Virtual reality has gradually made its way into movies, advertising, video games, and now, it’s even being picked up by the fine art world.
According to Engadget, Icelandic singer and songwriter, Björk, announced on Facebook last year that she was going to utilize virtual reality in an exhibition of her 2015 album, Vulnicura. In the music video for her song “Stonemilker,” the viewer follows Björk through a 360-degree lens. The peculiar performer’s virtual reality exhibition, Björk Digital, will debut in Los Angeles this year from May 19-June 4.
“I feel the chronological narrative of the album is ideal for the private circus virtual reality is. A theatre able to capture the emotional landscape of it,” Björk said in the Facebook post. “I’ve put importance in the exhibition on the interactive digital element , that folks can watch ‘Vulnicura’ on VR and also I’ve brought the instruments from biophilia that guests can try out with iPads.”
When watching the music video for ‘Stonemilker,’ VR adds to the beauty of the ballad, as the viewer has the ability to immerse themselves into Björk’s world, and decide how they want to see this “reality” with the 360-degree feature.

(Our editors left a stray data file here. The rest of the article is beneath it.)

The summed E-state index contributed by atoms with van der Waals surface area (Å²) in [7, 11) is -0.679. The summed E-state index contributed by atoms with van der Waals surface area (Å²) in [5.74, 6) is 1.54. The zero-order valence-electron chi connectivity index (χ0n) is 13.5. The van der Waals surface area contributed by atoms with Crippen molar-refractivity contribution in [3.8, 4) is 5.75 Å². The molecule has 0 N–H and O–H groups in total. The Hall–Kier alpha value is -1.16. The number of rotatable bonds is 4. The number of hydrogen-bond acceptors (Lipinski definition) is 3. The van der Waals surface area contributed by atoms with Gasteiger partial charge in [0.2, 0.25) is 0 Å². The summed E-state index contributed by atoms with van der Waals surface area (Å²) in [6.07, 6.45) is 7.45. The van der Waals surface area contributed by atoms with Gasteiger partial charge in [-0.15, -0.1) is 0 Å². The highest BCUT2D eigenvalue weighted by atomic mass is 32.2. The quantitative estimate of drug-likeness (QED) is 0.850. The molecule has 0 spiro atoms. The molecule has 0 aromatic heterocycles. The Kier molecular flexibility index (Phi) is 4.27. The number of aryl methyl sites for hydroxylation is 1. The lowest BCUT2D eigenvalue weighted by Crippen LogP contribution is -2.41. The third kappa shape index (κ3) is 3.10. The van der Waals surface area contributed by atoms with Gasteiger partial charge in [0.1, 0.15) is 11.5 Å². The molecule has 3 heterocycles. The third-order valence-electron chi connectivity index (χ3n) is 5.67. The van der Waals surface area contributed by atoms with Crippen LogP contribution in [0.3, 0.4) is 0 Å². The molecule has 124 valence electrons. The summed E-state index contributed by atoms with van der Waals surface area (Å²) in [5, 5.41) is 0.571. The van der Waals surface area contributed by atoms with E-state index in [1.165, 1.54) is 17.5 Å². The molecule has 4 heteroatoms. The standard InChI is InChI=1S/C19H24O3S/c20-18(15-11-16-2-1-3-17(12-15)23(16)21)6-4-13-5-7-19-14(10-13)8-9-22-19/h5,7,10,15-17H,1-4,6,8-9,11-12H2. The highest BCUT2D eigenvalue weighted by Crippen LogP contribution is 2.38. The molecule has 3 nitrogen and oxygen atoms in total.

Yet Björk is not the first artist to use virtual reality in her work. Recently, Time published a series where they introduced seven artists to the Google Tilt Brush, a tool that allows artists to create three-dimensional artwork in a virtual reality setting, using a headset and controllers.
Painter Tim O’Brien creates this image in virtual reality. Screen grab from Time Magazine video.
Street art, paintings of animals, designs of unique galaxies, and more were created by expert artists who have never had experience with virtual reality. Most of the artists gave positive feedback, as they were able to see their creations come to life, get a better view of every detail, and even go inside the creators themselves.
Street artist Sheryo creating art in the virtual reality simulator. Screen grab from Time Magazine video.
As the popularity of virtual reality grows, it is gradually making its way into the fine arts industry, and could become a helpful tool in bringing artists’ creations to life. In Björk’s case, it contributes to her already unique, bizarre persona, and it may become a medium more musical artists might be using in the future. For painters, sculptures and other artists, it will surely take some getting used to, especially since the traditional method of creating is very practical, but it could pick up if the advantages—and perhaps the proper training—are accessible.